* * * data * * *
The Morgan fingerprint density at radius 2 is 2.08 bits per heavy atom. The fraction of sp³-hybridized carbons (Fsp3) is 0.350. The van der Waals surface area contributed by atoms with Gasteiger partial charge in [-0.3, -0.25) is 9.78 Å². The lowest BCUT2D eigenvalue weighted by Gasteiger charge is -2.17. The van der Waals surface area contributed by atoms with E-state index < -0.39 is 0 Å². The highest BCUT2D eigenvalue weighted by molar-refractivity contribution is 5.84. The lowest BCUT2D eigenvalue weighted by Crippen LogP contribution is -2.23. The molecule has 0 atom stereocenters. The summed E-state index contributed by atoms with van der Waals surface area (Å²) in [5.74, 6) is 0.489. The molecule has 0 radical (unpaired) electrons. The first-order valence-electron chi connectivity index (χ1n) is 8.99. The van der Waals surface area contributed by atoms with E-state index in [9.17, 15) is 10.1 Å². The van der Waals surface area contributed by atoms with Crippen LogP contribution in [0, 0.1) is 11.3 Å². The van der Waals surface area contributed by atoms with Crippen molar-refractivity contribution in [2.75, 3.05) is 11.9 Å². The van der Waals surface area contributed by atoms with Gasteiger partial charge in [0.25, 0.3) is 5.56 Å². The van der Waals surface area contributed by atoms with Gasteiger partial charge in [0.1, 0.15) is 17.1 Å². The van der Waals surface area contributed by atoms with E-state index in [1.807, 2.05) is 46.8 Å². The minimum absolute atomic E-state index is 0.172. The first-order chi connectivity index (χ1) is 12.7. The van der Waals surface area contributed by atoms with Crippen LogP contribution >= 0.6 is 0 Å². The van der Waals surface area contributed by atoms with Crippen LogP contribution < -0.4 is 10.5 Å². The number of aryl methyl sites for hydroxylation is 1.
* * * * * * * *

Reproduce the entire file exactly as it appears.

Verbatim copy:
The Morgan fingerprint density at radius 2 is 2.08 bits per heavy atom. The fraction of sp³-hybridized carbons (Fsp3) is 0.350. The van der Waals surface area contributed by atoms with Gasteiger partial charge in [-0.3, -0.25) is 9.78 Å². The lowest BCUT2D eigenvalue weighted by Gasteiger charge is -2.17. The van der Waals surface area contributed by atoms with E-state index < -0.39 is 0 Å². The highest BCUT2D eigenvalue weighted by molar-refractivity contribution is 5.84. The lowest BCUT2D eigenvalue weighted by Crippen LogP contribution is -2.23. The molecule has 0 atom stereocenters. The summed E-state index contributed by atoms with van der Waals surface area (Å²) in [5.74, 6) is 0.489. The molecule has 0 radical (unpaired) electrons. The first-order valence-electron chi connectivity index (χ1n) is 8.99. The van der Waals surface area contributed by atoms with E-state index in [9.17, 15) is 10.1 Å². The van der Waals surface area contributed by atoms with Crippen LogP contribution in [0, 0.1) is 11.3 Å². The van der Waals surface area contributed by atoms with Crippen molar-refractivity contribution in [2.75, 3.05) is 11.9 Å². The van der Waals surface area contributed by atoms with Gasteiger partial charge in [0.25, 0.3) is 5.56 Å². The van der Waals surface area contributed by atoms with Gasteiger partial charge in [0.1, 0.15) is 17.1 Å². The van der Waals surface area contributed by atoms with E-state index in [1.807, 2.05) is 46.8 Å². The minimum absolute atomic E-state index is 0.172. The first-order chi connectivity index (χ1) is 12.7. The van der Waals surface area contributed by atoms with Crippen LogP contribution >= 0.6 is 0 Å². The van der Waals surface area contributed by atoms with Crippen LogP contribution < -0.4 is 10.5 Å². The number of aryl methyl sites for hydroxylation is 1.